The American Board of Cosmetic Surgery (ABCS) is the body responsible for the promotion of safe and ethical practice in the cosmetic surgery specialty. The mission of the ABCS is to use standard examination and certification as well as a process of peer review to demonstrate high standards of expertise, knowledge, and training.
According to the American Association for the Accreditation of Ambulatory Surgical Facilities, only 20 US states require licensing or accreditation of plastic surgery practices. As you can see, plastic surgery as a medical practice doesn’t have strict regulatory requirements in most US states. The reason for the current state of events is plastic surgery is a relatively new area that just began to gain popularity over the recent past.
Although plastic or cosmetic surgery is a field by itself, many professionals in the field of medicine are doubling up as plastic or cosmetic surgeons. That’s definitely good news for the person looking to start a new plastic surgery practice, but what about the consumer? We have all seen or heard about cases of plastic surgery gone wrong, right?
Protecting the Consumer
About half of US states require accreditation or licensing of medical offices where surgeries are performed. Critics say that even though there are office-based laws and rules, they are always not ready. For instance, most licensing or accreditation rules only cover surgery where there the patient has undergone a complete anesthesia.
Other rules only apply when there Medicare or private insurance is used, which isn’t usually the case when it comes to plastic surgery. Just recently, the Federation of Medical Board met to discuss the oversight of the regulation of office-based plastic surgery and spas. Laws regulating the practice of medicine and medical boards were put in place over a century ago when cosmetic surgeries and procedures hadn’t been contemplated.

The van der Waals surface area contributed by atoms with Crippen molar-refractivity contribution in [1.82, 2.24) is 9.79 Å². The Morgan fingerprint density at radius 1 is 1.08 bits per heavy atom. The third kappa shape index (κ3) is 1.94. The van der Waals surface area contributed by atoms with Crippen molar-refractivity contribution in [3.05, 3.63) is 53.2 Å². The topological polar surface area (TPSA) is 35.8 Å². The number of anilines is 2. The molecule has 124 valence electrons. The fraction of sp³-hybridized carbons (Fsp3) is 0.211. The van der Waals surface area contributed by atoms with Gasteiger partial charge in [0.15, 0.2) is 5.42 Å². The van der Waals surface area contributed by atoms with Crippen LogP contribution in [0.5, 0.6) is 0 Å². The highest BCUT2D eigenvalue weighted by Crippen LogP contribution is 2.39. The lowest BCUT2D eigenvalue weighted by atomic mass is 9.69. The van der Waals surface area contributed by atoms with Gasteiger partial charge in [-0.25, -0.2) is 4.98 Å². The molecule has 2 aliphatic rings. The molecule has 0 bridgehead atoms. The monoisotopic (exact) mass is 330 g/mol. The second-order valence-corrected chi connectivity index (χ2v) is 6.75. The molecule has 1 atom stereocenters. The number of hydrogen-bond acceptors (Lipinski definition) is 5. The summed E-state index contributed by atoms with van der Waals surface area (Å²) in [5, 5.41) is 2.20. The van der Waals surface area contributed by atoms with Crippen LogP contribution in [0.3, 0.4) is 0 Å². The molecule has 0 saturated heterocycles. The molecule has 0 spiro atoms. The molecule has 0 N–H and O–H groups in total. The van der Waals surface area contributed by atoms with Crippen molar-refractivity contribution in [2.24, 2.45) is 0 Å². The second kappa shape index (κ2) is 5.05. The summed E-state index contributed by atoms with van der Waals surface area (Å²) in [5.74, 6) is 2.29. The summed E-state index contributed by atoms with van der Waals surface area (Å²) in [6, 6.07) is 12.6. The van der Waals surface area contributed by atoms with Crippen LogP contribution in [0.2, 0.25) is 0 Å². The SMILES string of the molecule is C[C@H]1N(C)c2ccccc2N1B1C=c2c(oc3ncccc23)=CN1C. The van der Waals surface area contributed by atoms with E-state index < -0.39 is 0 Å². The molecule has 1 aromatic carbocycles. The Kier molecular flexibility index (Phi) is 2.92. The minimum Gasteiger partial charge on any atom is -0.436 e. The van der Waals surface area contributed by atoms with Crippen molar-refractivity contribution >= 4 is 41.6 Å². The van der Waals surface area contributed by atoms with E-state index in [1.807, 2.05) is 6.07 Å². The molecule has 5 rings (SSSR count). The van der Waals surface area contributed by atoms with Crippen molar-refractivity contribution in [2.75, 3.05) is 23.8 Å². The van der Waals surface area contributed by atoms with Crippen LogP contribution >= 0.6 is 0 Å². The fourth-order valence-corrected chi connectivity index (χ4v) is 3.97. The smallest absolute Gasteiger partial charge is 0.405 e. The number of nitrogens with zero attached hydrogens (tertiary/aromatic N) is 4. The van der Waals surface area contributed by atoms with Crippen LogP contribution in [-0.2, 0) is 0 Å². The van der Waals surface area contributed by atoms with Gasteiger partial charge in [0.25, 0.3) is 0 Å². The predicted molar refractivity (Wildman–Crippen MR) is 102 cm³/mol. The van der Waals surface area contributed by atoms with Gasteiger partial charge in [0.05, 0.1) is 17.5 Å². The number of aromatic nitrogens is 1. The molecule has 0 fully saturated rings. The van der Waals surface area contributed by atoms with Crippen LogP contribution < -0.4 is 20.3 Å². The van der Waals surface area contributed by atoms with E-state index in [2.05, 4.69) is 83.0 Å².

According to Texas’ Medical Board Director Mari Robinson, these rules and regulations didn’t foresee the pursuit of medical procedures based solely on the improvement of one’s appearance. These gaps in regulation put the lives of consumers at risk and there is a need to tighten the rules and regulations governing outpatient surgery. The lack of enough laws to govern plastic surgery procedures has sparked lots of conversations about the how to ensure the protection of patients undergoing plastic surgery in various office-based clinics.
Starting a New Practice
At the moment, the laws governing the opening and running of an office-based plastic surgery practice are few. All you have to do is adhere to ABCS’s code of practice — the professional behavior and ethics required of the members of the body — and you’re good to go. Accountability, compassion, integrity, respect, honesty, and surgical excellence are embedded in the code.
These values are intended to guide the interactions between patients, nursing staff, trainees, and fellow surgeons. As a plastic surgeon, it’s important to ensure that you have certification in the field before you decide to open up a private practice. AAAHC and AAAASF accreditations may also be necessary in some instances.